Thursday, May 31, 2012

The Spring Handicraft Fair

Sometimes in homeschooling, we have to set aside doing school to do school in a different way. Today in Huntington Beach, several Charlotte Mason nature study groups got together for a handicraft fair, a chance to see what other families have been working on and to buy each others' treasures. Charlotte Mason wrote about the benefits of handicrafts: Not a useless experiment with glue and glitter, but a skill one can learn slowly and carefully. And while not everything my family made completely fits this noble description, we felt quiet accomplished when our creations were done. The simply Charlotte Mason website list seven benefits for doing handicrafts. To train the eye and hand.
Cultivate the artistic feeling.
Train in neatness, or good taste. Train in manual dexterity.
Establish due relations with various materials.
Experience the pleasure of exact movements and the triumph of success.
Encourage productivity.
The day was spent outdoors, marveling at all the creative ideas.
and of course buying
and eating
and fishing.
Our treasures, minus what we ate:
In addition to all this goodness, we had necessary discussions about how to determine prices, overhead costs, the value of saving and the value of spending. Quite worth the time missed on our normal schedule. We may even feel the need to start tomorrow on new projects for the next handicraft fair.

Sunday, May 27, 2012

Time for Tea

A while back our friend from South Africa invited us for tea. What a pleasant surprise when we arrived to find fresh scones, or biscuits as she called them, homemade cream, jam, and other treats all arranged beautifully on a table with tea cups and saucers - each with a different floral pattern - little spoons with cakes for handles, and a pot of Rooibos - a South African bush tea. 

What a joy to be welcomed to a table so carefully and thoughtfully prepared!

As we began enjoying the tea and treats, I quickly noticed an incongruence between my children's gulping and gobbling and the delicate setting before us. "Not so fast." "Don't reach, ask someone to pass it." There were many opportunities for teaching table manners I'd missed at our boisterous dinner table at home. And everyone was willing to oblige sensing this was something special worthy of their best.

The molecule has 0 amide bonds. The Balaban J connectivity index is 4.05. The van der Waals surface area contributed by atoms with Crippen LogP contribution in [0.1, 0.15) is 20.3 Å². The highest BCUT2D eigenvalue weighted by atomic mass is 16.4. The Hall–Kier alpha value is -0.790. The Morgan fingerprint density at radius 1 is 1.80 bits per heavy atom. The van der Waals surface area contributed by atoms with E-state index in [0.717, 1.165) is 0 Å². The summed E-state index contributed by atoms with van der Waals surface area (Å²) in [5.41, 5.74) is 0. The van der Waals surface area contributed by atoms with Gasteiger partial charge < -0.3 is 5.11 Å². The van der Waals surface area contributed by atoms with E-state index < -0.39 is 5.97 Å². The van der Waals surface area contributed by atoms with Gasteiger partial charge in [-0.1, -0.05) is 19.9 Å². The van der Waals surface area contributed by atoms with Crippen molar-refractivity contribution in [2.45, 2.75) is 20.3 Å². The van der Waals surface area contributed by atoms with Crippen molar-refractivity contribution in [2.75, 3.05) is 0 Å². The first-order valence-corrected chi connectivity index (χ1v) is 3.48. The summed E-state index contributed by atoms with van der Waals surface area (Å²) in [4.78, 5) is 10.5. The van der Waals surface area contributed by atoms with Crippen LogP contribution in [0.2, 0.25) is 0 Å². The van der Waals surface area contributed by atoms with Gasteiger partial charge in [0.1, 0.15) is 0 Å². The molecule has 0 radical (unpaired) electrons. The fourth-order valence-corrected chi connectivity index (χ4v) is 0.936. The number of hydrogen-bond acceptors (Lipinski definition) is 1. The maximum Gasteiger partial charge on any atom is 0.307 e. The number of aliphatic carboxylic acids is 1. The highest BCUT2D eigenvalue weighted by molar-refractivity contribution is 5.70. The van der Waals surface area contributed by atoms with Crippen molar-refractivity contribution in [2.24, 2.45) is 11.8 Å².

Between the "Mmmms" and the "Yums" we talked about books and people and events and tea cups and tea.

On our way home, my daughter asked if we could have them for tea sometime. And we have; each time excitedly planning what delectable fare we will serve. And even though we don't have all the gorgeous pieces of tea necessities, we make do with what we have. We've used plastic baby spoons in place of fine silver ones and zebra striped plastic serving plates instead of pretty floral ones. No one ever minded because it's the enjoyment of having and serving tea with friends that really matters more than fine china.

And our friends never seem to come empty handed (although as I'm typing this I'm realizing we always do!) They bring us a simple flower or two from their garden in a small glass or vase for our table each time. Last time it was a yellow flower cutting from their front yard, which when a bee sits on the lip of the flower, it pops open and PUFF! the pollen flies all over.    

Knowing my husband who works at home would be able to join us, this week we invited someone new to tea; an older Englishman from church who has been home between jobs. Having been to his home for dinner before, I knew he loved deviled eggs and the kids recalled him saying that he loves just plain old bread and butter. So we baked a fresh loaf of bread and served it along with deviled eggs and a fruit salad.

He showed up an hour late due to some unexpected calls so we were all hungry staring at that food on the table, but we were glad to hear he was still coming and it was great patience training! He brought us some Ceylon tea and a tin of tea from Teavana (I saw one of their blooming teas at a meeting recently). He said he didn't like the flowery stuff so he brought an Irish black tea for us to brew and it was strong and good. My son didn't like it.

While we talked over tea he told us Ceylon was the name of Sri Lanka when it was a British colony. He talked about some of the places we could go locally to find fossils and rocks with minerals in them and he talked about the minerals with such awe in his voice it made the kids go run and grab their rocks to show him. He told us about his love of collecting stamps as a boy and shared how to go about starting one and asking relatives and friends who travel to send you something in the mail. He said his favorites were from Belgium (I think) because they were big and colorful. The kids have since pulled out all the mail they have to look at the stamps and start their own collections.

My son pulled out Our Island Story to show him our book about English history and flipping through it, he told us how when he was in school, one day he hadn't done his Latin work and when the teacher had asked him why not, he thought he was so clever to answer "Because the Romans are gone sir, we don't need to know Latin anymore." He said his mates thought it was so funny and laughed and laughed. His teacher made him write Latin sentences for the next month for punishment. 

He told us his Mother had made him watch the Sound of Music every Christmas, year after year, and he knew every word of every song in the movie.

We never knew any of these things about this man we've seen at church week after week. And I thought, how really nice it is to have tea with people and to get to know them.